Exercising in the Heat
As temperatures continue to soar in the summer, it’s important to be cognizant of the effect that exercising in the heat has on your body. Intense exercise and a failure to modify the types of exercises and activities you participate in while in the direct sun can result in a rise in core body temperature and heat-related illness.
There are many types of heat-related illness such as:
- Heat cramps
- Heat syncope and exercise-associated collapse
- Heat exhaustion
- Heat stroke
During heat exhaustion, your body temperate rises as high as 104 F, and you may experience nausea, vomiting, weakness, headache, and fainting, and if left untreated could turn into heat stroke. Heat stroke is a life-threatening emergency condition that occurs when your body temperature rises higher than 104 F and can lead to confusion, irritability, headache, dizziness, fainting, vomiting, and you must seek immediate medical attention.
Avoid heat-related illness by:
- Watching the temperature
- Dressing appropriately
- Adequate self-awareness of your fitness level
- Get acclimated
Exercising in the heat when you have type 1 diabetes –
Decreases in blood glucose levels during aerobic exercise are a major concern for individuals with type 1 diabetes, especially if levels drop below the normal range. When blood glucose levels drop below this range, they will be hypoglycemic. However, the extent to which blood glucose may decline during a given intensity of aerobic exercise in the heat is unclear. It is increasingly important for individuals with type 1 diabetes to avoid all aspects of heat-related illness.
Related Article: Can Head Cooling Increase Aerobic Performance in the Heat?
In the literature –
Regular exercise at a moderate intensity improves immune function whereas prolonged exercise at high intensity may suppress immune function (Ayub et al., 2018). Immune function can become suppressed when exercise is prolonged, of moderate to high intensity, performed without proper nutritional intake, as well as in extremely hot or cold environments. A suppressed immune function may lead to the risk of infection, especially the upper respiratory tract infection (URTI). Infection/illness resulting from immune suppression may result in fever and dehydration, decrease energy and protein storage, decrease muscle strength, less motivation, and lead to stress on the body during performance (Ayub et al., 2018).
Lysozyme is one of the salivary antimicrobial proteins (AMPs), which serve as the primary defense mechanism at the mucosal surface. Salivary lysozyme is produced by epithelial cells and salivary glands and exerts immunological action via enzymatic effects on the peptidoglycan layer of gram-positive bacterial walls. It has been well documented that reduced levels of salivary AMPs in athletes can contribute to increased risk of URTI.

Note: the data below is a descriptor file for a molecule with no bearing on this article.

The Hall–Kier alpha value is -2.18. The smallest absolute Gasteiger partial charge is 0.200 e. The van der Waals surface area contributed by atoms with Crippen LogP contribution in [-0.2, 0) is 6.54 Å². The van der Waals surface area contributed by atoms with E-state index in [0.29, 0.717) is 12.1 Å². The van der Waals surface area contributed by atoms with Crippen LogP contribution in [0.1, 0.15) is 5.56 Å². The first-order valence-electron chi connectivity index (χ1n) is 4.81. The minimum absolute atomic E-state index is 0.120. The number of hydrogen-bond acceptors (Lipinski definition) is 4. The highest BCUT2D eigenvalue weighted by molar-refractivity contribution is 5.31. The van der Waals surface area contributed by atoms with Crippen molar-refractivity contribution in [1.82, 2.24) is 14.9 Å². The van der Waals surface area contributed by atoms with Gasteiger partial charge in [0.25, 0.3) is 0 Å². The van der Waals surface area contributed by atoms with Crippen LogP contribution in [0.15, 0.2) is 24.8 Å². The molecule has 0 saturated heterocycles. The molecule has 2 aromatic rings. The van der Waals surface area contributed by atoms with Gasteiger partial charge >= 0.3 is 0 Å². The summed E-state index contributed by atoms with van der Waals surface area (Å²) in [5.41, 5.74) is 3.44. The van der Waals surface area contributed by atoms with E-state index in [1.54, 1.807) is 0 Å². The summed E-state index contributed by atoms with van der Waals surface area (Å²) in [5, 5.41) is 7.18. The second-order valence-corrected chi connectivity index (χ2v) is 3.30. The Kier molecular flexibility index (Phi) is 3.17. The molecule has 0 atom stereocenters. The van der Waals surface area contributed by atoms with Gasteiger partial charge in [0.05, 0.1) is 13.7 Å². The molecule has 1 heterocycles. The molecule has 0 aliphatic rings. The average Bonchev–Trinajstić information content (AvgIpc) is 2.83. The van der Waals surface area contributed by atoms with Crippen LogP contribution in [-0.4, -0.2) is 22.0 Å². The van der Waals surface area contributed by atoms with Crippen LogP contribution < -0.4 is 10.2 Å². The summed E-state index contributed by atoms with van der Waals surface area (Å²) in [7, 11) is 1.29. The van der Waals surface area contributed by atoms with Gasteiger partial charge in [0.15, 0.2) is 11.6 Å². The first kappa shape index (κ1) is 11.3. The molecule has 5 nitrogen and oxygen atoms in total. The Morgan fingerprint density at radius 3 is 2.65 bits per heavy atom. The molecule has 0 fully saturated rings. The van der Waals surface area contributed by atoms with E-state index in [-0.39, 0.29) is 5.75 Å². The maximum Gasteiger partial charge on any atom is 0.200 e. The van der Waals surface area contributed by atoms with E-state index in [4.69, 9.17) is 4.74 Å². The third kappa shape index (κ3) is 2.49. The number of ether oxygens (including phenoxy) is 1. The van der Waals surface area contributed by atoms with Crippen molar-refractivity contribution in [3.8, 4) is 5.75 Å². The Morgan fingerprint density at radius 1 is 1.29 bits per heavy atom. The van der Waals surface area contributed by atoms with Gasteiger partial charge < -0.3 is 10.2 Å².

Exercising in the heat can influence the immune function of the body by stressing thermoregulatory capacities and could compromise cardiovascular responses. It has been previously studied that performing an exercise in hot conditions with associated elevated circulating stress hormones and catecholamines, would cause an immune disturbance in an athlete’s performance.
The effects of prolonged exercise in the heat among recreational athletes are limited in the literature. Ayub et al. (2018) set out to determine the effects of prolonged running in hot and cool environments on physiological parameters, and on salivary lysozyme responses among athletes.
Related Article: Can a Hot HIIT Session Induce Heat Acclimation for Athletes?
Thirteen male recreational athletes from Universiti Sains Malaysia participated in this study. The researchers used a randomized and cross-over study design. Participants performed a 90-minute running trial at 60% of their respective maximum oxygen uptake, in two different temperature conditions. The hot condition was set to 31ºC while the cool environment was set to 18ºC. The sequence between hot and cold was randomized in the design of the study. Running trials began with a 5 min warm-up at 50% of participant’s respective VO2max.
Between each trial, participants waited for one week. In both trials, saliva samples, blood samples, heart rate, ratings of perceived exertion, skin and tympanic temperatures, oxygen consumption, nude body weight, room temperature, and relative humidity were collected.
In the hot condition over the cold condition, participants’ skin temperature, body weight changes, heart rate, ratings of perceived exertion, and plasma volume changes were significantly higher. Saliva flow rate was not significantly different between the hot cool condition. There were no significant differences between and within hot and cool trials in salivary lysozyme concentration (Ayub et al., 2018).
Although not confirmed in this present study, it has been proposed that an acute increase in salivary lysozyme following high-intensity exercise is due to increase sympathetic nervous system activity (Ayub et al., 2018). It has been suggested that an increase in the concentration of salivary AMPs after exercise might improve immunity to infection, and hydration during exercise affects the ability to maintain salivary AMPs secretion rates.
To maintain immune function while exercising in the heat, it is crucial to maintain body temperature. Hydration, attire, and self-awareness around your personal fitness level and comfort level, will be key to avoiding symptoms of heat-related illness while exercising in the heat.
Related Article: How Sweat Helps You Keep Your Cool
Ayub, A., Chen, C., Ibrahim, N., & Muhamad, A. (2017). “Effects of prolonged running in
the heat and cool environments on selected physiological parameters and
salivary lysozyme responses.” Journal of Exercise Science and Fitness, 15, 2,
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